Heavy Lifting - thoughts and web finds by an economist
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Monday, January 24, 2005

One major difference between economics and physics?

If asked, I would answer the lack of certainty in economics. I don't mean in the context of "risk vs. uncertainty," but in the context of what physicists call "constants," such as the "speed of light in vacuum." Physicists know these constants and they stand the test of time. In economics, we have very few constants and even those often seem vulnerable.

I am not sure if economics would be easier or harder if we had more constants. One of my professors in graduate school assured me there were "72 principles of economics." I have never been able to list them all, nor did he ever offer them to me, and therefore it might have been his way to make me think about economics (other economists whom I ask have never heard the statement, but that is a limited sample).

However, even if the 72 principles existed and were relatively constant that would represent about a fourth of the "physics constants" in this list. Moreover, on the list of 72 I am sure there would several contradicting "principles" which is an intolerable situation in physics.

Therefore, the number of constants in economics is probably significantly less than 72, although these constants may be as powerful as some physics constants. "Constants" such as "qui bono" or "incentives matter" are powerful, if not exact, concepts that assist in explaining the world around us.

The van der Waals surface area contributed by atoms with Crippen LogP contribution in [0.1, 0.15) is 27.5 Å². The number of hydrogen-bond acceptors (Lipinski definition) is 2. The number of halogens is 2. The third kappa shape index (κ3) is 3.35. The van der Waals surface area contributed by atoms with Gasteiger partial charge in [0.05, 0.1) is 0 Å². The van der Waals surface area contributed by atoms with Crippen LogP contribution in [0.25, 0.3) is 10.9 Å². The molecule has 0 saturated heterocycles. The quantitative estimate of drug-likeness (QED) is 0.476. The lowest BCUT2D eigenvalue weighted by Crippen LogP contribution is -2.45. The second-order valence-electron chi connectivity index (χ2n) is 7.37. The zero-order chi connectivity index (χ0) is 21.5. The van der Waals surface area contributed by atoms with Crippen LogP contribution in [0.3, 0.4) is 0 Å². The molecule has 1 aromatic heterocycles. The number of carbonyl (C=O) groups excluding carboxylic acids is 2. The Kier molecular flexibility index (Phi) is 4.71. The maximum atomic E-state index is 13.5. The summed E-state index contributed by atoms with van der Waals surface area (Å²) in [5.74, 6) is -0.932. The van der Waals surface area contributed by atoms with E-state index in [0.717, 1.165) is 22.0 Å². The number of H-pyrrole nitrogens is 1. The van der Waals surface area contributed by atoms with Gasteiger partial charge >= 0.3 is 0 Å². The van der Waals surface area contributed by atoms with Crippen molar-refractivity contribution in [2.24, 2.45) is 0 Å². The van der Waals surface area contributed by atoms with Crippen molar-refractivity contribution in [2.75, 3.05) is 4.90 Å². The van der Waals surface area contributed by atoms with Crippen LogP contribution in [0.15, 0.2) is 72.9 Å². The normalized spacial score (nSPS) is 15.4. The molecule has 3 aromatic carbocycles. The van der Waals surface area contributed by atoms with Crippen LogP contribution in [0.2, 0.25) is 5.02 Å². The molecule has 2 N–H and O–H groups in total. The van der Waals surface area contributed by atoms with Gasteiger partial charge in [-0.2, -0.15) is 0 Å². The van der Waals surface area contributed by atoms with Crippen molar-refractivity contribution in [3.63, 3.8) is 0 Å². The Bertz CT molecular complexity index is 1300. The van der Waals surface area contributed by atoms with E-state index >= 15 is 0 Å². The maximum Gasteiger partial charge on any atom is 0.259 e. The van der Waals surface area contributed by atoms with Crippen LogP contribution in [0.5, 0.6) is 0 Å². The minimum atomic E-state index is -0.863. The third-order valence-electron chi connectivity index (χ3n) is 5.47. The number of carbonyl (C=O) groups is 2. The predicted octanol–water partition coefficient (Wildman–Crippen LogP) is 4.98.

I have been thinking about this after watching the television show "Numbers" last night after the football game. The concept is interesting: John Nash in "A Beautiful Mind" meets C.S.I. The mathematician in the show generates an "equation" that predicts where a criminal lives as opposed to where the criminal will strike next. It is a reasonable approach to the problem, after all the criminal probably spends more time at home than anywhere else.

It was not clear whether the approach was deterministic or stochastic. From the dialogue it seemed stochastic ("96% chance he lives in this neighborhood", etc) but from what little math we were allowed to see, it was unclear what was going on.

I don't think the show will have legs because how many different equations can the mathematician come up with? My thought is that if human behavior allowed for the same constants they have in physics, perhaps the physicists would replace us economists (and detectives, for that matter), but I am not dreading imminent replacement.

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